Bob: Let’s see. It was security for Symbian, Windows Phone and BlackBerry. Two was cost reduction, and three was, “Hey, can you help me with these new iPhone things?”
Andrew: Because you were just getting started just as the iPhone got started. I think the same year, right?
Bob: Same year, right.
Andrew: Same year.
Bob: And the time, you know, BlackBerry ruled the world, Symbian was a big deal, Windows Phone was a big deal, and iPhone was considered sort of a toy for the consumer world and something that people didn’t really take seriously to be used at work.
Andrew: And still, IT departments were buying some for their people?
Bob: No, they weren’t at all. And when MobileIron first got started, it was all Symbian, Windows Phone and BlackBerry. And if we’d actually just paid attention to the market data, it would have been go where the volume is which would have been Symbian, BlackBerry, Windows Phone, which you sort of look at today and laugh about, right, because they all more or less died.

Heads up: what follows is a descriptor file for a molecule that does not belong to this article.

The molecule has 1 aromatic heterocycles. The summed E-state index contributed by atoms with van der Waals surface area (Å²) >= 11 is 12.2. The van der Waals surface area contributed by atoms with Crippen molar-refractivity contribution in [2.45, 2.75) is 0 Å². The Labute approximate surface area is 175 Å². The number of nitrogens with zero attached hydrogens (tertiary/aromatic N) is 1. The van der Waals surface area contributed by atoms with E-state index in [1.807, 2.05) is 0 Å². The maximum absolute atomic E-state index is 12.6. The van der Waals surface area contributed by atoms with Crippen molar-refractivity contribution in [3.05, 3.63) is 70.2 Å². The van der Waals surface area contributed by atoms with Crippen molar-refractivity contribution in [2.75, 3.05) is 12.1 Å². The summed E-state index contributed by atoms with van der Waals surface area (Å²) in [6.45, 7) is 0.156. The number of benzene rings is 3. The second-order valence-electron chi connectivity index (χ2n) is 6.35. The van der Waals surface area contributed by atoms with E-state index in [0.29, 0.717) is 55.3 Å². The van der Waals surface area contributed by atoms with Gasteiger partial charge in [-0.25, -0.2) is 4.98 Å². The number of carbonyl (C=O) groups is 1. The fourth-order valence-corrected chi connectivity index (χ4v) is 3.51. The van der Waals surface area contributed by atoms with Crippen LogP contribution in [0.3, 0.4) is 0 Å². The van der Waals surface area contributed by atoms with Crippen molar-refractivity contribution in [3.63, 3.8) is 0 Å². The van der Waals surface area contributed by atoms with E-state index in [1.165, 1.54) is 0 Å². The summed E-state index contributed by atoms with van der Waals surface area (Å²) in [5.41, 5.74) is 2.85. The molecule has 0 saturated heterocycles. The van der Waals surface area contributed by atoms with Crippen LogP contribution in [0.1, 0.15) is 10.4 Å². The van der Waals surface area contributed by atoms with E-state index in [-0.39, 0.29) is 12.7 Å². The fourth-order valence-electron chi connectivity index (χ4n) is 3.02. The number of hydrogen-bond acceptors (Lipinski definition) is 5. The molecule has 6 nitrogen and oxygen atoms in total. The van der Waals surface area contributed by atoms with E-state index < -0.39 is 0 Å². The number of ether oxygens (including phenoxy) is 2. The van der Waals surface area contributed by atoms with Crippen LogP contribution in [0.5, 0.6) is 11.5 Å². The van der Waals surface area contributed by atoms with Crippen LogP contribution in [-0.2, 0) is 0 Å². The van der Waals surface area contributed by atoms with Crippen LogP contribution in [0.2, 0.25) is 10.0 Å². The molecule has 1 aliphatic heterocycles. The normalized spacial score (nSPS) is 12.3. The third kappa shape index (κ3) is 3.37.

What we started to see was in the iPhone, people were starting to bring it into work. And first place it started was with the executive suite in companies, they’re like, “Hey, I need to be mobile.” The IT team would say, “Here, use a BlackBerry,” and they’re like, “No, I don’t want that. I want to use my iPhone.” They said, “Well, we do BlackBerry.” The CEO would be like, “No, I want an iPhone. Make it work.”
And that created a level of urgency where IT teams were like, “Oh, crap. What do we do?” And we started to see just, (a) sort of a gap in the market and, (b) urgency in an IT team that was willing to say, “I need a solution for this. And it’s such a new area that I’m willing to bet on a small startup that I’ve never heard of before to solve this problem for.”
Andrew: I’ve heard you use the word urgency so many times in this interview and I’d be a bad student if I didn’t take a little bit of time to ask you about that. Why is urgency so important that you’ve emphasized it so much? And I should have stopped and talked about it before. Why?